Myrtle rust, caused by Austropuccinia psidii, is an invasive fungal disease that affects plants in the myrtle family, the Myrtaceae. Of the almost 6,000 Myrtaceae species worldwide about 480 are currently recorded as hosts, but the host range is considered to be expanding. Myrtle rust originated in South America and has spread across the world at an increasing rate since the 1930s; it is now in more than 20 countries. Across the Pacific Ocean, it arrived in Hawaii in 2005, Australia in 2010, New Caledonia in 2013 and New Zealand in 2017. It is believed to have been carried to mainland New Zealand by wind from Australia across the Tasman Sea. The first New Zealand detections were on Raoul Island in the Kermadec Group in March 2017 and the first detection on the mainland was in Northland in May 2017.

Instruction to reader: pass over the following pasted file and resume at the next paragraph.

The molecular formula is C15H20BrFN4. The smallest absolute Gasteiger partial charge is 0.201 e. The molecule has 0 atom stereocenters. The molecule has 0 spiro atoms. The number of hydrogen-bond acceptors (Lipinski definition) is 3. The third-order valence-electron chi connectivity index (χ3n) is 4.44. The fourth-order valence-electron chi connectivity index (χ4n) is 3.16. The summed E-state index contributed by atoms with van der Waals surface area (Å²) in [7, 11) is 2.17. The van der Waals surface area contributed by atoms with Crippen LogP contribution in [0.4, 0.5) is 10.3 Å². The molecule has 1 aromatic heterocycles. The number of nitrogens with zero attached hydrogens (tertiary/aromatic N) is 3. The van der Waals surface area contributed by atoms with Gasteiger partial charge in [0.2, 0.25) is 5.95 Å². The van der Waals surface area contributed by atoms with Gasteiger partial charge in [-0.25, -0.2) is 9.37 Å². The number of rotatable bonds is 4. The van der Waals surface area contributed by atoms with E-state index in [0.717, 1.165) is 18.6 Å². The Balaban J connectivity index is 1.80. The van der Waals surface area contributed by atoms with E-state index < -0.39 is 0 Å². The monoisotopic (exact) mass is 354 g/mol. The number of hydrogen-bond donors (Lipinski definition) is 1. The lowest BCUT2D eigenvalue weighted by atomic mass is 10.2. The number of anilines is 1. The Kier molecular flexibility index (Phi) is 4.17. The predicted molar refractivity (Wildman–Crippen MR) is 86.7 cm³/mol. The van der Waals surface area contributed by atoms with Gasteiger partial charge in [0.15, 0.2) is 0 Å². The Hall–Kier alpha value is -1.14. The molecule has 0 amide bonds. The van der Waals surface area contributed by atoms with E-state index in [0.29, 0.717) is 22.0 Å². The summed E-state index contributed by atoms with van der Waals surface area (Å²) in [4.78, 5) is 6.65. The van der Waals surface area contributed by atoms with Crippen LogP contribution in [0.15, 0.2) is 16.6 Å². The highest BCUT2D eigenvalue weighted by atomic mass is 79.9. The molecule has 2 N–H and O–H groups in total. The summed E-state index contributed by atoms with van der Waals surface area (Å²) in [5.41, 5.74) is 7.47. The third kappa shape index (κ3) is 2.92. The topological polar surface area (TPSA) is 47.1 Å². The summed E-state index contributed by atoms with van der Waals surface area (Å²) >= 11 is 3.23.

Myrtle rust epidemics are caused by the uredinial stage of A. psidiiand the strain in New Zealand is the ‘pandemic biotype’, which is the same as that found in Australia and Hawaii. Signs of infection are pustules (uredinia) containing bright yellow, powdery uredinio spores on infected leaves and stems, and dieback of young growing shoots. In some species it also infects flowers and fruit. Myrtle rust survives only on living plants and only infects new expanding shoots, buds, flowers and fruits. When warm moist conditions occur with a high spore load and a flush of new growth, myrtle rust can destroy all the growing shoots on highly susceptible plants. It has been reported in Australia that repeated infections over several years have killed mature trees, and species extinction in some natural habitats is reported to be occurring there.